Is Pride A Protest?

Gender studies placement student Grace reflects on LGBTQ pride.

It is impossible to read through the Lespop files without gaining an understanding of the fact that daily existence was often a struggle for many LGBTQ+ people. This is certainly an uncomfortable thing to create a collective identity around and while there is of course no one single factor to link all LGBTQ+ people together, I began to consider one of the more joyful experiences many LGBTQ+ people have and how it is complicated by the implications of oppression threaded through collective history.

I attended London Pride for the first time in 2019. It was a perfect day in a glorious summer. A cloudless blue sky looked down on music blasting from shop windows and whole streets were shut down by people dancing outside pubs. People wore full spectrums of colour and residents of upstairs flats threw sparkling confetti out of their windows. It was truly wonderful to see such a wide variety of people across all age groups out to celebrate all gender identities and sexualities. However, in the mass of rainbows, glitter and day drinking, it was easy to forget that this playful celebration was once a march protesting the right for LGBTQ+ people to exist.

In New York 1969 a police raid on a bar turned into one of the most famous riots in American and world history. The Stonewall riots sparked something that had been building due to years of police brutality, arrests and raids. They marked a turning point in American LGBTQ+ history and triggered the step into the era of Pride demonstrations. It is no coincidence that this took place during the 60s when social movements were taking over the public imagination, and since the first marches in New York, Los Angeles, and Chicago the movement began to spread across the globe – marked in London in 1972. It is essential that we do not forget the violence that shaped the history of Pride. The long years of criminalisation, police brutality, and public disgust still very much influence the lives of LGBTQ+ people today and to pretend otherwise is to ignore how truly radical Pride is.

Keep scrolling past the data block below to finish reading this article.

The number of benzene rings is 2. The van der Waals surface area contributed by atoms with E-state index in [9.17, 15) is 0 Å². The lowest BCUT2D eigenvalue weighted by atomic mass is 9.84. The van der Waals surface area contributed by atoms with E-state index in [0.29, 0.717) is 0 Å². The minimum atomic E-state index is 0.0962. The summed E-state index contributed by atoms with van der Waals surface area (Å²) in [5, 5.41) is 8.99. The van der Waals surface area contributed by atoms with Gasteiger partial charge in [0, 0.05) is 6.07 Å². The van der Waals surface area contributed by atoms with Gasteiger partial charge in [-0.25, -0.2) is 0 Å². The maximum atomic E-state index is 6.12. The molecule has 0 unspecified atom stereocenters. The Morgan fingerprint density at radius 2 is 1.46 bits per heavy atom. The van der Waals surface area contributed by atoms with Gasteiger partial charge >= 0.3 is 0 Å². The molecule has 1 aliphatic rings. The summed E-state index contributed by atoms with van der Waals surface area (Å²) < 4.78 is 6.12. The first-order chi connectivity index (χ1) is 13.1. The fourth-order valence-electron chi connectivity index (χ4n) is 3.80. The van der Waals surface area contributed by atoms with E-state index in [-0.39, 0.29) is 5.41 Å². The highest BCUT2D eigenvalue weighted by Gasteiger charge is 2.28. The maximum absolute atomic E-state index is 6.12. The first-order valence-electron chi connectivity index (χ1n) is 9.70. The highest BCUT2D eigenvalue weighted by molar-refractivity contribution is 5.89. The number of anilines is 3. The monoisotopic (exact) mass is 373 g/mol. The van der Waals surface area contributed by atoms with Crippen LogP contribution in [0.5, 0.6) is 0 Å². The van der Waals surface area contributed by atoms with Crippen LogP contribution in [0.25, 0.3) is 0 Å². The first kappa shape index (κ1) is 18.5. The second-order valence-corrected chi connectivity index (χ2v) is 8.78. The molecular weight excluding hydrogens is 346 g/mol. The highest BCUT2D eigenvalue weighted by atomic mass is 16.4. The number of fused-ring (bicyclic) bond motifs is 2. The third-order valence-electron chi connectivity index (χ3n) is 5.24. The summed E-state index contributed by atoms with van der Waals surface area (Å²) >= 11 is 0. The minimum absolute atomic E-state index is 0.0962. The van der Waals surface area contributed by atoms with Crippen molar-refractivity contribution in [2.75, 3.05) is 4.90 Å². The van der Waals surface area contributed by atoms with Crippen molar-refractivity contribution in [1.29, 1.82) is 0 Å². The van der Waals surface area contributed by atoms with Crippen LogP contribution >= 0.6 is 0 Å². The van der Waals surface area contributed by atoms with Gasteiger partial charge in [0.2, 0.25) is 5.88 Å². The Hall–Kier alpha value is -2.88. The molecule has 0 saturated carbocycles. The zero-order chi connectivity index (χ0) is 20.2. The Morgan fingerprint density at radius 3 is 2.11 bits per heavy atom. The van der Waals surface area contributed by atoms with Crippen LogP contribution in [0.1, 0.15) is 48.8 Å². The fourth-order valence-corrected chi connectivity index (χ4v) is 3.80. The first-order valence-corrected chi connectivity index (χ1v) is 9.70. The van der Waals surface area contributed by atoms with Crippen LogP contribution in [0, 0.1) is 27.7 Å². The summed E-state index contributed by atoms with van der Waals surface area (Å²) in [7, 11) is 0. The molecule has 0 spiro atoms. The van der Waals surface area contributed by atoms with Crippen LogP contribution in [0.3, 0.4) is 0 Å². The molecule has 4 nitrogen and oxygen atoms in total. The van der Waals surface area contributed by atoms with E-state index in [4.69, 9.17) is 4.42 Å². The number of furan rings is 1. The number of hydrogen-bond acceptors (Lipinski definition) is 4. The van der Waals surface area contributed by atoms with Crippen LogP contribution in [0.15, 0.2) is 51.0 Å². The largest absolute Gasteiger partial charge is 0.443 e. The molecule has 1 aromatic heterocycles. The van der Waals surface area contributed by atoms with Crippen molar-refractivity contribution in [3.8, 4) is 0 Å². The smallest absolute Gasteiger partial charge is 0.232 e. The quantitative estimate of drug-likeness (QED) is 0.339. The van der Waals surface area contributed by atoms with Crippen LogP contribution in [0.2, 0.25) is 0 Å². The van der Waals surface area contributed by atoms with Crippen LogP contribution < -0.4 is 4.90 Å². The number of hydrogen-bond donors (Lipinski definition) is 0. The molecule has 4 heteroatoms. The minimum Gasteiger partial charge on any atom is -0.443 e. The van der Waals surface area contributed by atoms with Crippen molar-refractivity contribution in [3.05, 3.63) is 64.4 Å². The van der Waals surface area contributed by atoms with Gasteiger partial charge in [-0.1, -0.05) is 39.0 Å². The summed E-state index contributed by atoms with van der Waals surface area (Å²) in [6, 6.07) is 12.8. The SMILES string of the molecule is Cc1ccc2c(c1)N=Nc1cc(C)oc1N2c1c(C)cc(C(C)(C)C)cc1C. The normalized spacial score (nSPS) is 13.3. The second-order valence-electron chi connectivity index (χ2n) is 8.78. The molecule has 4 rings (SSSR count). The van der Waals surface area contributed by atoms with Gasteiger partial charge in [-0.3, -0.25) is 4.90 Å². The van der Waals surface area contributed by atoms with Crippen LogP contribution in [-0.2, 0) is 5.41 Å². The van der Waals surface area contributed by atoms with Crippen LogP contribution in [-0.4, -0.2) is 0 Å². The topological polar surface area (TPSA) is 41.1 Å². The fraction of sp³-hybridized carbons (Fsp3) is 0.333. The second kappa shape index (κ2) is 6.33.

However, should LGBTQ+ lives be defined by the hatred of those not within the community? Part of the radical nature of Pride has always been to celebrate identities that might otherwise be shunned. To quite literally show ‘pride’ in oneself. The idea of existing out loud in a blatantly joyful way is a protest against those who say you should not exist at all.  And for groups of people who once had to meet in secret to avoid being discovered there is something wonderful about the blatant nature of pride today.

The GWL’s Stride With Pride walk around Glasgow clearly shows this contradiction in LGBTQ+ lives. It takes participants to spots like Glasgow Green and explains that this was once a place where police would hide hoping to catch gay men in the act of cruising. Miller Street shows participants the home of Glagsow’s Lesbian Line which once provided a similar service to Lespop. Equally however it takes one past bars, venues holding drag performances and LGBTQ+ meet-ups. The Lesbian Line itself offered befriending services and monthly discos. The contradiction between political action and meet-ups and celebrations has always existed in LGBTQ+ history so is it so wrong that Pride today leans more towards the latter?

I don’t really have an answer. When considering the implications of having a celebration in the face of vitriolic hatred there is much to be said for Pride remaining a party. LGBTQ+ people can choose not to define themselves by a history of abuse. As I mentioned in my previous blog however hate crimes are rising. The introduction of a Conservative Government led by Boris Johnson does not spell positive shifts for the community and we must continue to be aware of these threats.

Perhaps the goal should be to reduce levels of alcohol consumption or leave less space for banks and supermarkets in favour of political statements. Perhaps we should accept that for a day a year city centres across the country will be taken up by shameless, blatantly queer people playing music, dancing, and taking up space. As long as the fight continues on every other day of the year this does not seem so bad.

 

 

 

 

 

 

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